Many pieces within the the Smithsonian’s Museum of American Art have undergone conservation treatments throughout the years, but the ones that were treated by the Lunder Conservation Center, were done in front of the museum’s patrons. This state-of-the-art conservation lab and studio, housed in the museum’s fourth floor, gives visitors to the museum a unique perspective on the conservation treatment process. Patrons have the opportunity to see conservators at work in five different labs and studios behind floor-to-ceiling glass walls. Interactive kiosks and displays provide visitors with pertinent information about the process going on in front of them and the importance of museum conservation.
The Lunder conservators have been working on John Scott’s Thornbush Blues Totem, a sculpture constructed in 1990. In an effort to to prepare the piece for a new exhibition showcasing African-American art, the sculpture needed to have a layer of tape removed from its base. This layer of tape acts as padding for the bottom of the piece. The removal of the tape could result in paint being pulled along with it and sticky residues being left behind. However, the paint adorning the sculpture is highly sensitive to most solvents, including water. The conservation treatment of this sculpture is being documented as part of an on-going series for the museum’s blog, leading up to the April 27 opening of the African-American Art: Harlem Renaissance, Civil Rights Era, and Beyond exhibit.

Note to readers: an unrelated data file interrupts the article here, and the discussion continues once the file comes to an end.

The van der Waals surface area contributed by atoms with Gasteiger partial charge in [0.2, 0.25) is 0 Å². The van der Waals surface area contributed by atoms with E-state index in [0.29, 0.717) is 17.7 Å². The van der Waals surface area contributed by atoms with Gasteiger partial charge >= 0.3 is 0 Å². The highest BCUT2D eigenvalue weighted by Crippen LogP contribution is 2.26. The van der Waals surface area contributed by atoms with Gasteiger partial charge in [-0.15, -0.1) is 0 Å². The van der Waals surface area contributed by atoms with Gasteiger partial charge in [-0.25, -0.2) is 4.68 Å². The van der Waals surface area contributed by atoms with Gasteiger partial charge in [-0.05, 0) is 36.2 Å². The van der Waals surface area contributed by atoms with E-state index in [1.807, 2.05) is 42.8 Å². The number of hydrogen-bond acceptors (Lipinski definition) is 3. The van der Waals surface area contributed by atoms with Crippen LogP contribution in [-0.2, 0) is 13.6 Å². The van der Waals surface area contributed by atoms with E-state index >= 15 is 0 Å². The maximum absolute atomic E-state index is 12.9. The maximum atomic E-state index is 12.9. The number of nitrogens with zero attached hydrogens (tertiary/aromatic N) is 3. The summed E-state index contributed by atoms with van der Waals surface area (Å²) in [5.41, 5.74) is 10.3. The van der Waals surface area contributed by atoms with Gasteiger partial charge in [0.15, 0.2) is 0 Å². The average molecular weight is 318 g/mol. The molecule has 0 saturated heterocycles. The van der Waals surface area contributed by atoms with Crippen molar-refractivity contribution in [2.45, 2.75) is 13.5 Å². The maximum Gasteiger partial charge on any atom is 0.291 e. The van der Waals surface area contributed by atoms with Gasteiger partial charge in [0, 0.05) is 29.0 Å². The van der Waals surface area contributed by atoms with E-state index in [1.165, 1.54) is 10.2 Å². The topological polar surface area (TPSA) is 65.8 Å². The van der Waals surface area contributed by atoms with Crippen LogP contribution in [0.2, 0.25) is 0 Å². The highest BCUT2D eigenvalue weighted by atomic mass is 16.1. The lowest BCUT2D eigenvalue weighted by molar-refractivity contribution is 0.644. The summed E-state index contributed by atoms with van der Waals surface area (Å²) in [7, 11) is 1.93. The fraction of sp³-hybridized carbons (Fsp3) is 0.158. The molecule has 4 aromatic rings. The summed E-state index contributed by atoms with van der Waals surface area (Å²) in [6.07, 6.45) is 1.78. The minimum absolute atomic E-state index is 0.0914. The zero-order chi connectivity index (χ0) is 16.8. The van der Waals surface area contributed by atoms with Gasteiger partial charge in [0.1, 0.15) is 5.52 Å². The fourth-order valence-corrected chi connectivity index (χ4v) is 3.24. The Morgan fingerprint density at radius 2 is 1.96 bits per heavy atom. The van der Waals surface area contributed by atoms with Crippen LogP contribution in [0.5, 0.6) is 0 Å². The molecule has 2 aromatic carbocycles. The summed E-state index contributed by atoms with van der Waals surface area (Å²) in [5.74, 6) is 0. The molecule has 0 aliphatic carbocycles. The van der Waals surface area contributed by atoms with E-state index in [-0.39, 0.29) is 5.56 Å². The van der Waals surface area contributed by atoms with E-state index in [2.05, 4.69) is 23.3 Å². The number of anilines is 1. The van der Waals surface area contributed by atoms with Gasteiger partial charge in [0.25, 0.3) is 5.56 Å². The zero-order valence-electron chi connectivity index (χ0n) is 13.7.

The Lunder Conservation Center routinely informs visitors about what they’ll be doing inside their labs and studios via their Twitter feed. Through this medium, the conservators at Lunder also share photos of ongoing projects. Earlier this month, it was the cleaning treatment of William H. Johnson‘s iconic “Flowers” painting from 1939-40.
If you have art that requires a special conservation treatment, University Products has a wide variety of conservation materials to help you complete your project.